This information is intended for use by health professionals
ABILIFY 7.5 mg/mL solution for injection
Each mL contains 7.5 mg of aripiprazole. Each vial contains 9.75 mg aripiprazole.
For the full list of excipients, see section 6.1.
Solution for injection
Clear, colourless, aqueous solution.
ABILIFY solution for injection is indicated for the rapid control of agitation and disturbed behaviours in adult patients with schizophrenia or with manic episodes in Bipolar I Disorder, when oral therapy is not appropriate.
Treatment with ABILIFY solution for injection should be discontinued as soon as clinically appropriate and the use of oral aripiprazole should be initiated.
The recommended initial dose for ABILIFY solution for injection is 9.75 mg (1.3 mL), administered as a single intramuscular injection. The effective dose range of ABILIFY solution for injection is 5.25 mg to 15 mg as a single injection. A lower dose of 5.25 mg (0.7 mL) may be given, on the basis of individual clinical status, which should also include consideration of medicinal products already administered either for maintenance or acute treatment (see section 4.5).
A second injection may be administered 2 hours after the first injection, on the basis of individual clinical status and no more than three injections should be given in any 24-hour period.
The maximum daily dose of aripiprazole is 30 mg (including all formulations of ABILIFY).
If continued treatment is indicated with oral aripiprazole, see the Summary of Product Characteristics for ABILIFY tablets, ABILIFY orodispersible tablets, or ABILIFY oral solution.
The safety and efficacy of ABILIFY solution for injection in children and adolescents aged 0 to 17 years have not been established. No data are available.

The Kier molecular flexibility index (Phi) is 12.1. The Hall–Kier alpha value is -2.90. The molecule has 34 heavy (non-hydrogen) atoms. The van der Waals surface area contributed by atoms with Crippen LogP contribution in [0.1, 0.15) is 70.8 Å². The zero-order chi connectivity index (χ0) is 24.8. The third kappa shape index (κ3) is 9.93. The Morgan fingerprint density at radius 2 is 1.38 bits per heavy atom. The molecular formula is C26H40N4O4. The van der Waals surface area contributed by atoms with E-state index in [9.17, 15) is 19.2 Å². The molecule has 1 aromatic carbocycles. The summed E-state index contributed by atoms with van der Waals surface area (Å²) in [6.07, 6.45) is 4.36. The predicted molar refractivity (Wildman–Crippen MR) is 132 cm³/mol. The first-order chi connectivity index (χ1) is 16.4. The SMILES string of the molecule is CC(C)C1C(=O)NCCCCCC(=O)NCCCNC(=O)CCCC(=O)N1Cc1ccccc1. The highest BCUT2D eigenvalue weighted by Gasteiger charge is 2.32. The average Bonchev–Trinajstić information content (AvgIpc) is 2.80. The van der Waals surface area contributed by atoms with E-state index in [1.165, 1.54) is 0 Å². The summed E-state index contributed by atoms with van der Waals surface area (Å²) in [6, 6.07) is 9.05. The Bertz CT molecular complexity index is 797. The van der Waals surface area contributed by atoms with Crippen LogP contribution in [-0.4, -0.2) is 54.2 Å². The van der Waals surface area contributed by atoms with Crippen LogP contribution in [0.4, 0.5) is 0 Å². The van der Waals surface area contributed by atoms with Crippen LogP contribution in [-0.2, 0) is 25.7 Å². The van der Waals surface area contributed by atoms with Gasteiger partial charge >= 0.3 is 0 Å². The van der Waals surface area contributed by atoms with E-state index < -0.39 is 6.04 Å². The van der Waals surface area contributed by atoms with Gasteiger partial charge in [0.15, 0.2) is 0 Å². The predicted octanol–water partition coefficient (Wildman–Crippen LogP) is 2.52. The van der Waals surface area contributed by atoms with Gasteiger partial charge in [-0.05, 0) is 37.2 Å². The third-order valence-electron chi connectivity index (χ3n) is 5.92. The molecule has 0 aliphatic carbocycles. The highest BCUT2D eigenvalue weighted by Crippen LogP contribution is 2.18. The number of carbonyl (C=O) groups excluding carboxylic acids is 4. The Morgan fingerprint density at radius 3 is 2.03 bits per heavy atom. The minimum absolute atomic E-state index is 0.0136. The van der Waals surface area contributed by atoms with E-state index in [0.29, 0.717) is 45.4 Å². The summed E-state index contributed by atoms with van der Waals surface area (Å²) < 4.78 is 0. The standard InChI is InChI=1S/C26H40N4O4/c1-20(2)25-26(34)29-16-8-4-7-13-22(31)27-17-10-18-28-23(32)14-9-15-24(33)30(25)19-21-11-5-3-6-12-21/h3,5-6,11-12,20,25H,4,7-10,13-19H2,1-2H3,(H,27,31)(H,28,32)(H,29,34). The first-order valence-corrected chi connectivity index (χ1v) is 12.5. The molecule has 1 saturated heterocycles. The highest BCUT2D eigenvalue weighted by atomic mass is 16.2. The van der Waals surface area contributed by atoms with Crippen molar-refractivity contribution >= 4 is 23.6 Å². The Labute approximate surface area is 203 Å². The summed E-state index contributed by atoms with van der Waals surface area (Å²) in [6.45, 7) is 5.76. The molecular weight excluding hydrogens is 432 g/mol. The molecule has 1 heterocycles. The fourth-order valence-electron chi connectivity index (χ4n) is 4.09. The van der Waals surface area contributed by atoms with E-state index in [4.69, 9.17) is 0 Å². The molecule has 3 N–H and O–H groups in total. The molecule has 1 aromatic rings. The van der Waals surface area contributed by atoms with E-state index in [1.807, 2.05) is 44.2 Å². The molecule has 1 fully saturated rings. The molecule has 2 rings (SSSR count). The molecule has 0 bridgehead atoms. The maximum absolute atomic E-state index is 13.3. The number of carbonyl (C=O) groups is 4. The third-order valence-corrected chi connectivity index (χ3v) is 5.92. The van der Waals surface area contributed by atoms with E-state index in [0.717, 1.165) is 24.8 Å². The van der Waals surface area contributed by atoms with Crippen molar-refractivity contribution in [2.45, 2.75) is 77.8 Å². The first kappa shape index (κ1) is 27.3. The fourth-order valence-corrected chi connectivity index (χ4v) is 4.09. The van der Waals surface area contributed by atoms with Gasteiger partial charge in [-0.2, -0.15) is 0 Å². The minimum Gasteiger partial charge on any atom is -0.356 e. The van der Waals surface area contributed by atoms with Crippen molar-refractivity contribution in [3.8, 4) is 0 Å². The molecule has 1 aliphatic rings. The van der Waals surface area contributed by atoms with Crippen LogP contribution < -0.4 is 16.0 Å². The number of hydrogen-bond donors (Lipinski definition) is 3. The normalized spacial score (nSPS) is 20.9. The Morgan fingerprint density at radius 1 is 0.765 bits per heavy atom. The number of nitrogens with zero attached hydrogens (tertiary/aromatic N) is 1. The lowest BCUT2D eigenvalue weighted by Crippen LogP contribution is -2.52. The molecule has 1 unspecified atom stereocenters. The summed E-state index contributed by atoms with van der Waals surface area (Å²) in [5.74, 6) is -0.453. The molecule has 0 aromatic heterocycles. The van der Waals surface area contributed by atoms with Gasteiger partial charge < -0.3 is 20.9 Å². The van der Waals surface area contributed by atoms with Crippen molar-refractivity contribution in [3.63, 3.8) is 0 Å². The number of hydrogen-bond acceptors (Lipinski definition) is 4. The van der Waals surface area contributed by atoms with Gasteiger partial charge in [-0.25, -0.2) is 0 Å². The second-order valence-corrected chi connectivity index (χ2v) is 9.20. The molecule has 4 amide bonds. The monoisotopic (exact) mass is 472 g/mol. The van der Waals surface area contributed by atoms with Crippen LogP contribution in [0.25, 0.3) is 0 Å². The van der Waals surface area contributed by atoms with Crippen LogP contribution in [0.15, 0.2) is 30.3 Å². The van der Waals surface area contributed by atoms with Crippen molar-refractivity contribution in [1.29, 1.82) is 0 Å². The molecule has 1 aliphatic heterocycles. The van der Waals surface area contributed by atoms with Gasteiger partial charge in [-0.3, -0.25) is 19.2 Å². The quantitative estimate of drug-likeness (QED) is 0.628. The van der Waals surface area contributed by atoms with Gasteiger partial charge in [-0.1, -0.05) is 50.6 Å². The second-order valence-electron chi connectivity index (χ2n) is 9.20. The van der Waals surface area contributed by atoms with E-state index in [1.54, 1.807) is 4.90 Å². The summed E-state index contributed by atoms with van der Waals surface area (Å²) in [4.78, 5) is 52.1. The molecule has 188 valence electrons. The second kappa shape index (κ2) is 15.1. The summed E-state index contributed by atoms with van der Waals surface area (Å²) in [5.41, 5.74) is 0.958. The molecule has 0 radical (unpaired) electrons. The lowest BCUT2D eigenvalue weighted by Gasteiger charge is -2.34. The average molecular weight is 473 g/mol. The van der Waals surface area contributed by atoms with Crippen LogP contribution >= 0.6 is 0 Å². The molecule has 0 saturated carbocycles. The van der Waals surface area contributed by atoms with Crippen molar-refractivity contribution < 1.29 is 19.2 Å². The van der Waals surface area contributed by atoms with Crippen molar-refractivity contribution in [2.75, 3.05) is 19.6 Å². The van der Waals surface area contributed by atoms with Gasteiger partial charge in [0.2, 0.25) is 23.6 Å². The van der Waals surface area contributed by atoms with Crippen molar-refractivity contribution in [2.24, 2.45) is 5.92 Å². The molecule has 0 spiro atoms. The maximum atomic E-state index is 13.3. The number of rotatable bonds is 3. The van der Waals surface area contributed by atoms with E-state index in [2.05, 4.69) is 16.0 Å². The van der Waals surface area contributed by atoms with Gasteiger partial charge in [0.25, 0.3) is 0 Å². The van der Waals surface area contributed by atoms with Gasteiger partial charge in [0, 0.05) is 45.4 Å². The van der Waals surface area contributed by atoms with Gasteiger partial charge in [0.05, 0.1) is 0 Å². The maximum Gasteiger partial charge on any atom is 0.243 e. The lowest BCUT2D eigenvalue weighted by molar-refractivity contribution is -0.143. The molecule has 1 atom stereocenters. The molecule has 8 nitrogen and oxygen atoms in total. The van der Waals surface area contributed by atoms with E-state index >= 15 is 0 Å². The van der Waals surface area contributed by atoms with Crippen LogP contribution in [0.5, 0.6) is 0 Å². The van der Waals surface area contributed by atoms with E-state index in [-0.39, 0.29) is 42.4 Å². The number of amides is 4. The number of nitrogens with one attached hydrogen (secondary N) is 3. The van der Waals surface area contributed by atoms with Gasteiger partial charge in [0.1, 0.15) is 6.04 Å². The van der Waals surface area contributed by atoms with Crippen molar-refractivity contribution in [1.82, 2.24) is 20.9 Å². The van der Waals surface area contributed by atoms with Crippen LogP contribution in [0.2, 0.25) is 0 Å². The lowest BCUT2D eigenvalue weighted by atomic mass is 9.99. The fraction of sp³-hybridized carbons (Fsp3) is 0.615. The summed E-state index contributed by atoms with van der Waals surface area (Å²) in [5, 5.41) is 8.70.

No dosage adjustment is required for patients with mild to moderate hepatic impairment. In patients with severe hepatic impairment, the data available are insufficient to establish recommendations. In these patients dosing should be managed cautiously. However, the maximum daily dose of 30 mg should be used with caution in patients with severe hepatic impairment (see section 5.2).
No dosage adjustment is required in patients with renal impairment.
The safety and efficacy of ABILIFY in the treatment of schizophrenia or manic episodes in Bipolar I Disorder in patients aged 65 years and older has not been established. Owing to the greater sensitivity of this population, a lower starting dose should be considered when clinical factors warrant (see section 4.4).
No dosage adjustment is required for female patients as compared to male patients (see section 5.2).
According to the metabolic pathway of aripiprazole no dosage adjustment is required for smokers (see section 4.5).
Dose adjustments due to interactions
When concomitant administration of strong CYP3A4 or CYP2D6 inhibitors with aripiprazole occurs, the aripiprazole dose should be reduced. When the CYP3A4 or CYP2D6 inhibitor is withdrawn from the combination therapy, aripiprazole dose should then be increased (see section 4.5).
When concomitant administration of strong CYP3A4 inducers with aripiprazole occurs, the aripiprazole dose should be increased. When the CYP3A4 inducer is withdrawn from the combination therapy, the aripiprazole dose should then be reduced to the recommended dose (see section 4.5).
Method of administration
ABILIFY solution for injection is for intramuscular use.
To enhance absorption and minimise variability, injection into the deltoid or deep within the gluteus maximus muscle, avoiding adipose regions, is recommended.
ABILIFY solution for injection should not be administered intravenously or subcutaneously.
It is ready to use and intended for short-term use only (see section 5.1).
Hypersensitivity to the active substance or to any of the excipients listed in section 6.1.
The efficacy of ABILIFY solution for injection in patients with agitation and disturbed behaviours has not been established related to conditions other than schizophrenia and manic episodes in Bipolar I Disorder.
Simultaneous administration of injectable antipsychotics and parenteral benzodiazepine may be associated with excessive sedation and cardiorespiratory depression. If parenteral benzodiazepine therapy is deemed necessary in addition to aripiprazole solution for injection, patients should be monitored for excessive sedation and for orthostatic hypotension (see section 4.5).
Patients receiving ABILIFY solution for injection should be observed for orthostatic hypotension. Blood pressure, pulse, respiratory rate and level of consciousness should be monitored regularly.